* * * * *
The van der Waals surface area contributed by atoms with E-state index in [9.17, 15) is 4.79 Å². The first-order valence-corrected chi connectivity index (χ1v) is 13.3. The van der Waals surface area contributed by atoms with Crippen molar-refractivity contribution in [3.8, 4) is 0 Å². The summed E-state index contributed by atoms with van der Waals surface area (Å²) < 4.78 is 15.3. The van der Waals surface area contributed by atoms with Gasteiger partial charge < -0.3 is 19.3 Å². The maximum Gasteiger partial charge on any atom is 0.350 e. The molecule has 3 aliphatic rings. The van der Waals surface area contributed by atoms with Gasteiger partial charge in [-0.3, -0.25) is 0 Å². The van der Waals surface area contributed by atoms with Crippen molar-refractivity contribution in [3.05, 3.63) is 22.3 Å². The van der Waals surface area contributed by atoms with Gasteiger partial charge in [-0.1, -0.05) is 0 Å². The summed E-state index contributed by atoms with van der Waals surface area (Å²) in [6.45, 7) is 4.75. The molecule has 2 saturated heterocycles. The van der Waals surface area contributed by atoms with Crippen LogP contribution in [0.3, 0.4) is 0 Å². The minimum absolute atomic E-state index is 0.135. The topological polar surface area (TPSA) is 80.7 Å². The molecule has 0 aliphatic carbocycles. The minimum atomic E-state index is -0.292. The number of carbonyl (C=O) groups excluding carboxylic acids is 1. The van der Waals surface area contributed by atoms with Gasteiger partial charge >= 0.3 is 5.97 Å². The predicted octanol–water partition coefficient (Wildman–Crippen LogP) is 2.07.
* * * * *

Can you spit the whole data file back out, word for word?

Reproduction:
The van der Waals surface area contributed by atoms with E-state index in [9.17, 15) is 4.79 Å². The first-order valence-corrected chi connectivity index (χ1v) is 13.3. The van der Waals surface area contributed by atoms with Crippen molar-refractivity contribution in [3.8, 4) is 0 Å². The summed E-state index contributed by atoms with van der Waals surface area (Å²) < 4.78 is 15.3. The van der Waals surface area contributed by atoms with Gasteiger partial charge < -0.3 is 19.3 Å². The maximum Gasteiger partial charge on any atom is 0.350 e. The molecule has 3 aliphatic rings. The van der Waals surface area contributed by atoms with Gasteiger partial charge in [-0.3, -0.25) is 0 Å². The van der Waals surface area contributed by atoms with Crippen molar-refractivity contribution in [3.05, 3.63) is 22.3 Å². The van der Waals surface area contributed by atoms with Gasteiger partial charge in [-0.1, -0.05) is 0 Å². The summed E-state index contributed by atoms with van der Waals surface area (Å²) in [6.45, 7) is 4.75. The molecule has 2 saturated heterocycles. The van der Waals surface area contributed by atoms with Crippen LogP contribution in [0.3, 0.4) is 0 Å². The minimum absolute atomic E-state index is 0.135. The topological polar surface area (TPSA) is 80.7 Å². The molecule has 0 aliphatic carbocycles. The minimum atomic E-state index is -0.292. The number of carbonyl (C=O) groups excluding carboxylic acids is 1. The van der Waals surface area contributed by atoms with Gasteiger partial charge >= 0.3 is 5.97 Å². The predicted octanol–water partition coefficient (Wildman–Crippen LogP) is 2.07.